Born in Germany in 1967 and taken to the US the following year by his parents, Klaus and Susanne, Thiel had two obsessions as a child: chess and The Lord of the Rings. The latter, more than anything, may explain his infatuation with New Zealand.
Klaus, an engineer, settled his family in Cleveland before uprooting them to apartheid South Africa, where he had a contract to help construct a uranium mine. The family eventually settled in California, where Thiel initially studied philosophy at Stanford University.
When he eventually graduated from Stanford with a law degree, in 1992, Thiel had visions of becoming a lawyer and even applied to become a clerk for the Supreme Court. But, to his dismay, he was turned down. He quit and joined Credit Suisse in New York as a derivatives trader.
That, at least, fed his interest in making money, but it, too, would prove to be a brief stint. Thiel’s attention was soon captured by the internet companies emerging back in California with revolutionary ideas and business models. He decamped back across the country to get in on the action.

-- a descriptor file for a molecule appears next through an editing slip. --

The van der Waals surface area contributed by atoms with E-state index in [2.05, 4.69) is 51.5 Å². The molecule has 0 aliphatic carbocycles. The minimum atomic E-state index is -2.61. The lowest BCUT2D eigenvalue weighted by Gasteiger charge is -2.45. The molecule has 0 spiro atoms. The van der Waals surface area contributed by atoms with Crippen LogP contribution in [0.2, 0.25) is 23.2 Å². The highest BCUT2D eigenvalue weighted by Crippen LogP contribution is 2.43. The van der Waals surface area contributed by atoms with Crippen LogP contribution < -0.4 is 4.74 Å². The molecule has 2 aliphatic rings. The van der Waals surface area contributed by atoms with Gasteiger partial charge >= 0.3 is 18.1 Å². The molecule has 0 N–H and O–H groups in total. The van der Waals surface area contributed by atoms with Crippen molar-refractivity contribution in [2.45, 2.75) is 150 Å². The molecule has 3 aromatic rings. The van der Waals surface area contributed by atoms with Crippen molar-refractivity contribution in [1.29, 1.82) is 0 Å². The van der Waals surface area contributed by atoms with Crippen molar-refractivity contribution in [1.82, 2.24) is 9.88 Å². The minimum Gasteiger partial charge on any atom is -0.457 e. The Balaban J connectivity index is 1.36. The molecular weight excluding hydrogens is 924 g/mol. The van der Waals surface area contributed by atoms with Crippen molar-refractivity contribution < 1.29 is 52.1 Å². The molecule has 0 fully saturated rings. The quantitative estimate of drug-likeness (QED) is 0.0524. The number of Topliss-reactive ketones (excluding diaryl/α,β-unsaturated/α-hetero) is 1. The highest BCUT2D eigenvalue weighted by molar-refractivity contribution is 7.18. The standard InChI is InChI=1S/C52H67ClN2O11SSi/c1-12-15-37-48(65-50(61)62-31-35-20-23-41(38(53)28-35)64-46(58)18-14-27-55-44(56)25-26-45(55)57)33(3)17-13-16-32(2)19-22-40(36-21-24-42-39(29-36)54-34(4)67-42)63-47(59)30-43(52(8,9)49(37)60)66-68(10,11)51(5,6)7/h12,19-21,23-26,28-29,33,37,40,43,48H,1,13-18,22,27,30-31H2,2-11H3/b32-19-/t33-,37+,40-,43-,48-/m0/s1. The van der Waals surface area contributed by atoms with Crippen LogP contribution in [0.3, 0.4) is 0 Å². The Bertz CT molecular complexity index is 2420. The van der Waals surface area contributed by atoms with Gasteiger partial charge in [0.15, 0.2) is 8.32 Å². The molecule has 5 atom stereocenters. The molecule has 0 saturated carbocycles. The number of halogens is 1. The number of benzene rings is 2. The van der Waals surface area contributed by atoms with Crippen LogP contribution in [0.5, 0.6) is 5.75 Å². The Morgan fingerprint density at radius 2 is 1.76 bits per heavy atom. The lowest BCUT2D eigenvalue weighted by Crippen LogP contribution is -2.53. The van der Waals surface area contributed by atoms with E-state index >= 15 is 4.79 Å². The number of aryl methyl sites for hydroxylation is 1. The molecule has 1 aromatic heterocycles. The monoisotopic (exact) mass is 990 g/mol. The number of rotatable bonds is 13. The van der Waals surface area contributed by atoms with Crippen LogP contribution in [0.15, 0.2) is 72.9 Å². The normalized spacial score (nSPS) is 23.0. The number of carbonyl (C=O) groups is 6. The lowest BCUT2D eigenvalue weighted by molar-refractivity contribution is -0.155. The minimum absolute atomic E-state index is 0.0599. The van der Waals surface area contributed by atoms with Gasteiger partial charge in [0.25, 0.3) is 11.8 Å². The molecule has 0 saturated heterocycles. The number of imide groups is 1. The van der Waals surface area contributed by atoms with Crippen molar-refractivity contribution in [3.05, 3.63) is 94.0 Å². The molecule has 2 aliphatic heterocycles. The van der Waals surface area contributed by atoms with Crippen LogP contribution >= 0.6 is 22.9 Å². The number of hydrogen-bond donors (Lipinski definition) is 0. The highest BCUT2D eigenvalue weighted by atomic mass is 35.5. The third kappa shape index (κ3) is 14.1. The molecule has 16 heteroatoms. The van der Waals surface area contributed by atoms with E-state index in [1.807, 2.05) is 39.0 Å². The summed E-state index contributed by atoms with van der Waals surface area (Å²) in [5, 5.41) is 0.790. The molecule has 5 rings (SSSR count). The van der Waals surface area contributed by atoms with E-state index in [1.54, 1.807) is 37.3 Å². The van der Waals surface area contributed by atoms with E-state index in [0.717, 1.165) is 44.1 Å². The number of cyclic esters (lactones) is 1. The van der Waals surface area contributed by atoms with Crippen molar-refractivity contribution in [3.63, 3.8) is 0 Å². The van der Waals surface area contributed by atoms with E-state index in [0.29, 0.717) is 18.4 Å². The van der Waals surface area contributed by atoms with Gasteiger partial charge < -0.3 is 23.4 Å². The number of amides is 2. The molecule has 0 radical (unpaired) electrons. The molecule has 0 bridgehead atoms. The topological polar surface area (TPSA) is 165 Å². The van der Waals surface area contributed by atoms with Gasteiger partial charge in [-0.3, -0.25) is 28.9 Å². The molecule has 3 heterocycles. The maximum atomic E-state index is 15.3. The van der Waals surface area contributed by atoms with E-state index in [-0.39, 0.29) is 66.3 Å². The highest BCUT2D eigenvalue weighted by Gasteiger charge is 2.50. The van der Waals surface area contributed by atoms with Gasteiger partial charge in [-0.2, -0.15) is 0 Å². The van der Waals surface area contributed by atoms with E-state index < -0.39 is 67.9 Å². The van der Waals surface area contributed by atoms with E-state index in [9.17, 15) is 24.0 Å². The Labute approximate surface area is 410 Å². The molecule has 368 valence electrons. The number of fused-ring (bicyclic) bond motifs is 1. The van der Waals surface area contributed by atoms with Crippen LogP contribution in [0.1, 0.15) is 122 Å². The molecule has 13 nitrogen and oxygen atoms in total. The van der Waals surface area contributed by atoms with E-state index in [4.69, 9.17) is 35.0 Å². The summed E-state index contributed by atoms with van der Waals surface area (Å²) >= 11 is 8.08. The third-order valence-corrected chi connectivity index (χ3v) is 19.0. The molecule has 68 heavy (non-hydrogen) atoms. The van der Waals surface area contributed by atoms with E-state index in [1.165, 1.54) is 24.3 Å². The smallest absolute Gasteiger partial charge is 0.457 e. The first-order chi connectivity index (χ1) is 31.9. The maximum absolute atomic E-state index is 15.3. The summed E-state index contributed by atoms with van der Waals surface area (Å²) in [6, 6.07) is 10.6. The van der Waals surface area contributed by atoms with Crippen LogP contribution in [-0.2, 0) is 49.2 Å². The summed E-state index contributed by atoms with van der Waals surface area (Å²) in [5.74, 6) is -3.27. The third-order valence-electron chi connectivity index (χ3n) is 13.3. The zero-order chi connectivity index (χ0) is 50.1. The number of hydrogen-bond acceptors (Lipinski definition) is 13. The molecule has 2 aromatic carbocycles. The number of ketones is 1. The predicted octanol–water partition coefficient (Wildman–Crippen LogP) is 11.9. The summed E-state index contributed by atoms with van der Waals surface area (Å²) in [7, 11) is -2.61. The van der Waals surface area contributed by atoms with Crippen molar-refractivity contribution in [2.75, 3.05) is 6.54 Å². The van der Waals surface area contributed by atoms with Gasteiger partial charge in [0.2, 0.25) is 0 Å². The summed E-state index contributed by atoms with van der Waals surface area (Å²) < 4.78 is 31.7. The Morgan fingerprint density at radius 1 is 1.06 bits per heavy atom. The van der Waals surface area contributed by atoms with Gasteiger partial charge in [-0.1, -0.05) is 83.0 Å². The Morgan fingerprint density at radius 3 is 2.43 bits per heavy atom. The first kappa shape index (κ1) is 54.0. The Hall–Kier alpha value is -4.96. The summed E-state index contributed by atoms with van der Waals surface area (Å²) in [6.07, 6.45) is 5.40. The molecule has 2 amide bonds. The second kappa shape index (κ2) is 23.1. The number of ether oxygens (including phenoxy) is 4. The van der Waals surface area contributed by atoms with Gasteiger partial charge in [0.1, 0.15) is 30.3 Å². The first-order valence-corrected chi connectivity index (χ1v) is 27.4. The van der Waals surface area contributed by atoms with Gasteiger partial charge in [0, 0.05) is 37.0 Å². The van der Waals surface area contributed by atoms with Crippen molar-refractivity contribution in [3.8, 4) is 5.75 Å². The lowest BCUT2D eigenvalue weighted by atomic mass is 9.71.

That coalesced in his first major success, the online payments platform PayPal. In 2002, eBay bought PayPal for US$1.5 billion. A share of the proceeds would help bankroll numerous investments in other emerging companies, some of which were founded by the “PayPal Mafia” of Thiel’s former colleagues. Chief among them was Elon Musk, who was working on a rival to PayPal, but who threw his lot in with Thiel before being ousted as chief executive of the company by his business partner.
Thiel would later bury the hatchet with Musk and invest in his rocket company SpaceX, although not his other key venture, electric-car company Tesla.